Let us say right off, even proudly, that Greater Montréal is doing well. Yes, Montréal is doing better.
Since we last published Greater Montréal’s Vital Signs, in 2012, Montréal has taken some giant steps forward.
Crises of governance and ethics, along with uncertainty, have given way to renewed and shared leadership. 
Greater Montréal is becoming less and less an administrative abstraction and more a coherent metropolitan entity.
We have seen its citizens make a fresh commitment to the life of their city.
We have also seen progress made in certain areas of social development.
Generally speaking, we can say that the skies over Montréal have cleared and we are seeing signs of renewed confidence.
So much the better, because there are still many challenges and needs.
We are living in a city that is in transition, that is undergoing massive change. That’s the central theme of Greater Montréal’s Vital Signs 2015.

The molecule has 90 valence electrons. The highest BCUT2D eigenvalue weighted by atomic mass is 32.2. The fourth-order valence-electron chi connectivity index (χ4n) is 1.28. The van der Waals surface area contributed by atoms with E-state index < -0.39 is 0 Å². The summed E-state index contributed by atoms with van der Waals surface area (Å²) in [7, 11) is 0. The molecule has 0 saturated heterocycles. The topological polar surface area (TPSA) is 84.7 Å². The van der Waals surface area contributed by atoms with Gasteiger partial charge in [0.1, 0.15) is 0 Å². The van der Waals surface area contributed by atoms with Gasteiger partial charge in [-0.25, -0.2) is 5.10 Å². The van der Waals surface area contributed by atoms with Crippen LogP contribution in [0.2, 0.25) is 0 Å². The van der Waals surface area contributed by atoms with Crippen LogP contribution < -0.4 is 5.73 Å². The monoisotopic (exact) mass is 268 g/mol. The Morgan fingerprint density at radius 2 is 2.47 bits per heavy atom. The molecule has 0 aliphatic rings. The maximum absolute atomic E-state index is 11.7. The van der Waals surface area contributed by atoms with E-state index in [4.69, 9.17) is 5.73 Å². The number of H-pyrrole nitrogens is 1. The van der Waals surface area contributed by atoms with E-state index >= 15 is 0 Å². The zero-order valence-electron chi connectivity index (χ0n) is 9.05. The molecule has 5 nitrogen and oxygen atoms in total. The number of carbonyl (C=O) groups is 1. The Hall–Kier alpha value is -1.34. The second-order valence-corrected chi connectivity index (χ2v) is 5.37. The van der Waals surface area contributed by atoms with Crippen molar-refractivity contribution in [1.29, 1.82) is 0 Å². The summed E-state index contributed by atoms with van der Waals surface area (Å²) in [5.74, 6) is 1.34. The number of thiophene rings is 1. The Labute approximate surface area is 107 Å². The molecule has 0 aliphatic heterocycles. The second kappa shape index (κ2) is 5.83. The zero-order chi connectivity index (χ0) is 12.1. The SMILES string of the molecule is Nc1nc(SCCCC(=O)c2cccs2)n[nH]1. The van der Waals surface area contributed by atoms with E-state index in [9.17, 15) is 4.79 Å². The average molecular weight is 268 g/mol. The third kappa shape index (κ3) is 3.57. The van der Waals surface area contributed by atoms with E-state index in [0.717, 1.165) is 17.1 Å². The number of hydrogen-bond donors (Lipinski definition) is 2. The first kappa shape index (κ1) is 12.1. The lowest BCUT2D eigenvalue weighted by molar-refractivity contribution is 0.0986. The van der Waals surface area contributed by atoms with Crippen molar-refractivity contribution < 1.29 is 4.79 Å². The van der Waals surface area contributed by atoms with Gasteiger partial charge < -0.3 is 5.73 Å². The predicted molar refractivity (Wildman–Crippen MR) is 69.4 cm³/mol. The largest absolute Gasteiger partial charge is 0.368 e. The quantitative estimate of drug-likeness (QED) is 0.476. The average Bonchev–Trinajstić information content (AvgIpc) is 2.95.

These are changes of all kinds: demographic, economic, social, environmental, and cultural change, as well as changes in education.
Together, these changes have meant overall progress, but uneven progress that perpetuates gaps, inequalities and, sometimes, setbacks.
Let’s go into that in more detail.
To begin with, let’s look at the changes in demographics and identity.
Over the 10-year period from 2004 to 2014, the population of Greater Montréal grew by 11%; this must be compared with that of Toronto and Vancouver, where growth was stronger  more than 15% in both cases.